For My People-Pleasing Babes Running Themselves Ragged (In Which The Phrase “Suck an Eggplant” Totally Makes an Appearance)

There’s a dirty little question I’ve been asking myself a lot, lately—and some might condemn me for it. In fact, this question is so controversial, I suspect 50% of the population may show up at the door with axes and sledgehammers, knives and crowbars.

It is not a very Christian thing to think—then again, I’ve never been much of a Christian. (Just ask the girls who cornered me in grad school once and told me, with sweat upon their brow, that they thought the devil was in me—that cheeky bastard.)

It is also not a popular thought, judging by the societal emphasis on charity and goodwill and unselfishness and giving, giving, giving. (Like, sorry dude, I am not giving you my hamburger.)

However, it is a thought that has helped me a great deal, over the years—especially when I am anxious and angsty and constantly preoccupied with doing “the right thing.” THAT phrase. The right thing! Aren’t we quite the noble bunch. I have found myself trying to do “the right thing” far more than I’d like to admit.

I think that whole notion is one big, giant mindfuck. The right thing for whom? Who is to say what is right? Is there some universal true & just meter that I should know about? I don’t think one size fits all, and it is a fool’s errand, trying to do right by everybody. There will always be someone who will tell you that you are wrong, even when you are doing what you think is right.

I prefer to ask myself another question. Not what is right, but—are you ready for this radical shit?—but what is right for me. Oh, GOD, there it is, I did it! I uttered the word you get crucified for daring to utter aloud: me! What is right for me? ME, ME, ME, ME, ME, ME, MEEEEEE. What a selfish psychopath I am, daring to put my own needs first. Alas, there is a reason why I am not strung up in a cubicle, quietly rotting to death.

What is right for me?
What do I need, right now?
And is that different?

It’s too easy to get swept away by the drama of everyone else’s needs and wishes and wants and demands. We think, with a head full of anxiety, about how to please Susie and also Barb and then there’s Lacey, and her stupid chihuahua, too, and oh my god, how am I going to do it all? How can I be in all of these places at once? How can I make sure everybody goes home happy?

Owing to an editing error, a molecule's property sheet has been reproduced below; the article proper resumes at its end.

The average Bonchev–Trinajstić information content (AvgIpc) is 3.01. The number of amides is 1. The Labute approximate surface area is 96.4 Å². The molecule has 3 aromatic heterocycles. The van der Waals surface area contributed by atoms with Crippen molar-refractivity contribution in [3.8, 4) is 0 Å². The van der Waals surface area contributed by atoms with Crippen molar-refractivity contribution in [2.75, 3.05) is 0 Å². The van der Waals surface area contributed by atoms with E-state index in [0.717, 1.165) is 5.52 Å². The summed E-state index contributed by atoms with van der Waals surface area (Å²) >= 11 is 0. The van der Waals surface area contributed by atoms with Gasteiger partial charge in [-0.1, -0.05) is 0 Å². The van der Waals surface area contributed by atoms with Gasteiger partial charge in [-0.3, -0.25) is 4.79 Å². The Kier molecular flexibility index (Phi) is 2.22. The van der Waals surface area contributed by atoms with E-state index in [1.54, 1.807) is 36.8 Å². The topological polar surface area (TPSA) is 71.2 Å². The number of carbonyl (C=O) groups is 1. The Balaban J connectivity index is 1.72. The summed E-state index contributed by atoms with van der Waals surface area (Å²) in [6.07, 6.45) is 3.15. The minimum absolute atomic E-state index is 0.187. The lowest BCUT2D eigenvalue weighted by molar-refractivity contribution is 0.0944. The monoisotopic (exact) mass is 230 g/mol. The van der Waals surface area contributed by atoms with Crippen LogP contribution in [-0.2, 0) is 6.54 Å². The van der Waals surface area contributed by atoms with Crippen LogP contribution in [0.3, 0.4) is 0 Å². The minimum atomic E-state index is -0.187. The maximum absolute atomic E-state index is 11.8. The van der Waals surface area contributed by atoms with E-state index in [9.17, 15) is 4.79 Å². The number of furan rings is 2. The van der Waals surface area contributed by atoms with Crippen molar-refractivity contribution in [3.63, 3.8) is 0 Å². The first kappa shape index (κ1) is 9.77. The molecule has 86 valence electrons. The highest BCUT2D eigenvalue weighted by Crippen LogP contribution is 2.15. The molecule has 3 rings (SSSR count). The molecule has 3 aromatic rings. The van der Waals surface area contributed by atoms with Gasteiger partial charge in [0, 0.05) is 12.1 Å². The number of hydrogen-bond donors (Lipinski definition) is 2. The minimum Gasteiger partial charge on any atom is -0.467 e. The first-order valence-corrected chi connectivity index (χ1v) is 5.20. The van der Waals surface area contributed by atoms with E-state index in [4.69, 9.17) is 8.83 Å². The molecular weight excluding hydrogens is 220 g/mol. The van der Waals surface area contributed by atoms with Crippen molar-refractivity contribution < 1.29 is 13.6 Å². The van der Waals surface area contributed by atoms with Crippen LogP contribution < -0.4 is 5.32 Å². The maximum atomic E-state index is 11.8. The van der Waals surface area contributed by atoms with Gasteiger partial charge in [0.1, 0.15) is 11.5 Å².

The first person who needs to go home happy is you.

(Everybody else can suck an eggplant.)

OH MY GOD, I’M JUST KIDDING, WHO WRITES THAT? We’re not complete barbarians, around here. Jesus, what do you think I am? Trailer trash? What I meant to say is that everybody else can suck a dick.

Ahem.

It’s not that no one else matters. Of course, lots of people matter, and you are doing your best to be a great human being to all. But there is one person who you’ve been leaving behind, over and over and over again, who doesn’t deserve it one bit. In fact, you should shower her with cookies and champagne and lavish trips to the Bahamas this year (even if it’s only on Netflix). There is one person who deserves your absolute best, every single day, and who you really do need to do right by.

YOU.

You, you, you, you, you, you, YOUUUUUUU.

Goddammit, did you hear me? YOU. What do you need to do today for you? What do you need right now? What do you need this week? What would make you happy? This is a different question than asking what you need to do in order to (a) Get it all done; (b) Make it all work; (c) Not disappoint anybody; (d) Not drop any balls.

And guess what? If the question is different, the answer is likely to be, too.

You are not a call girl for the world’s expectations.

Your primary duty is to yourself, to create and enjoy a life that you are overjoyed to be living, to nurture your headspace and your environment and be at peace with your own efforts.

But you can’t do that if your efforts are constantly being hijacked by others.

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Quit your job. Work remotely. Travel the world. Find your f*cking self.

Every weekday morning at 8am Eastern you’ll get 3 ideas to help you make big moves and big money. Written by Penguin Random House author, entrepreneur & digital nomad, Ash Ambirge, who likes to believe she still has standards.

The Middle Finger Project has helped over 500,000+ unconventional subscribers ditch the crock pot & go on an adventure. Established 2009 from Santiago, Chile.

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